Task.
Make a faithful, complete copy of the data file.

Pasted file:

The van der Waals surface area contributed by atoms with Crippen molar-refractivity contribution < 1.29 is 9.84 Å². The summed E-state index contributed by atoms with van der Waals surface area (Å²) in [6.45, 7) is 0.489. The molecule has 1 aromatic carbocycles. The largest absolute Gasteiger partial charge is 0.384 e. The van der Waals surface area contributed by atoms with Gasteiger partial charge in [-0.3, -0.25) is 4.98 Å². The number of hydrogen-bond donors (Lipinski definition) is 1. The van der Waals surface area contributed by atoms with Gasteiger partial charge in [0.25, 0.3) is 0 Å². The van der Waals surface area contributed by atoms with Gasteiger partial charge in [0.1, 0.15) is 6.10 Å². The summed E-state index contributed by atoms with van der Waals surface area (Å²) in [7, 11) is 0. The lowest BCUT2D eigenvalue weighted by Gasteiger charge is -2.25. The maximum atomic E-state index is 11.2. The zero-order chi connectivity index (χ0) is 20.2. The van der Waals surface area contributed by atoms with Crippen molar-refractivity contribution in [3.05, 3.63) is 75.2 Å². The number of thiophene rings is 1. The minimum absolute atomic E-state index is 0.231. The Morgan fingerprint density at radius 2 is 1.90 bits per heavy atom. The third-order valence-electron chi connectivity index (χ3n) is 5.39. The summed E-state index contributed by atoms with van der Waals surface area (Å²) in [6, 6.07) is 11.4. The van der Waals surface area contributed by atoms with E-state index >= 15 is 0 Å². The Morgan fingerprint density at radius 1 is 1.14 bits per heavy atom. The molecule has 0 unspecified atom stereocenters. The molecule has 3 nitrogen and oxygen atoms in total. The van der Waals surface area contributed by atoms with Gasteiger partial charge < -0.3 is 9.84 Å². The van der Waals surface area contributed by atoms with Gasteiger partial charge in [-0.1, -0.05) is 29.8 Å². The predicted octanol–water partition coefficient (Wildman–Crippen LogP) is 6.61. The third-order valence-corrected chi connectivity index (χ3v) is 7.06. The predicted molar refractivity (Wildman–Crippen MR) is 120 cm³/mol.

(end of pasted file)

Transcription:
The van der Waals surface area contributed by atoms with Crippen molar-refractivity contribution < 1.29 is 9.84 Å². The summed E-state index contributed by atoms with van der Waals surface area (Å²) in [6.45, 7) is 0.489. The molecule has 1 aromatic carbocycles. The largest absolute Gasteiger partial charge is 0.384 e. The van der Waals surface area contributed by atoms with Gasteiger partial charge in [-0.3, -0.25) is 4.98 Å². The number of hydrogen-bond donors (Lipinski definition) is 1. The van der Waals surface area contributed by atoms with Gasteiger partial charge in [0.25, 0.3) is 0 Å². The van der Waals surface area contributed by atoms with Gasteiger partial charge in [0.1, 0.15) is 6.10 Å². The summed E-state index contributed by atoms with van der Waals surface area (Å²) in [7, 11) is 0. The lowest BCUT2D eigenvalue weighted by Gasteiger charge is -2.25. The maximum atomic E-state index is 11.2. The zero-order chi connectivity index (χ0) is 20.2. The van der Waals surface area contributed by atoms with Crippen molar-refractivity contribution in [3.05, 3.63) is 75.2 Å². The number of thiophene rings is 1. The minimum absolute atomic E-state index is 0.231. The Morgan fingerprint density at radius 2 is 1.90 bits per heavy atom. The third-order valence-electron chi connectivity index (χ3n) is 5.39. The summed E-state index contributed by atoms with van der Waals surface area (Å²) in [6, 6.07) is 11.4. The van der Waals surface area contributed by atoms with E-state index >= 15 is 0 Å². The Morgan fingerprint density at radius 1 is 1.14 bits per heavy atom. The molecule has 0 unspecified atom stereocenters. The molecule has 3 nitrogen and oxygen atoms in total. The van der Waals surface area contributed by atoms with Gasteiger partial charge < -0.3 is 9.84 Å². The van der Waals surface area contributed by atoms with Gasteiger partial charge in [-0.1, -0.05) is 29.8 Å². The predicted octanol–water partition coefficient (Wildman–Crippen LogP) is 6.61. The third-order valence-corrected chi connectivity index (χ3v) is 7.06. The predicted molar refractivity (Wildman–Crippen MR) is 120 cm³/mol.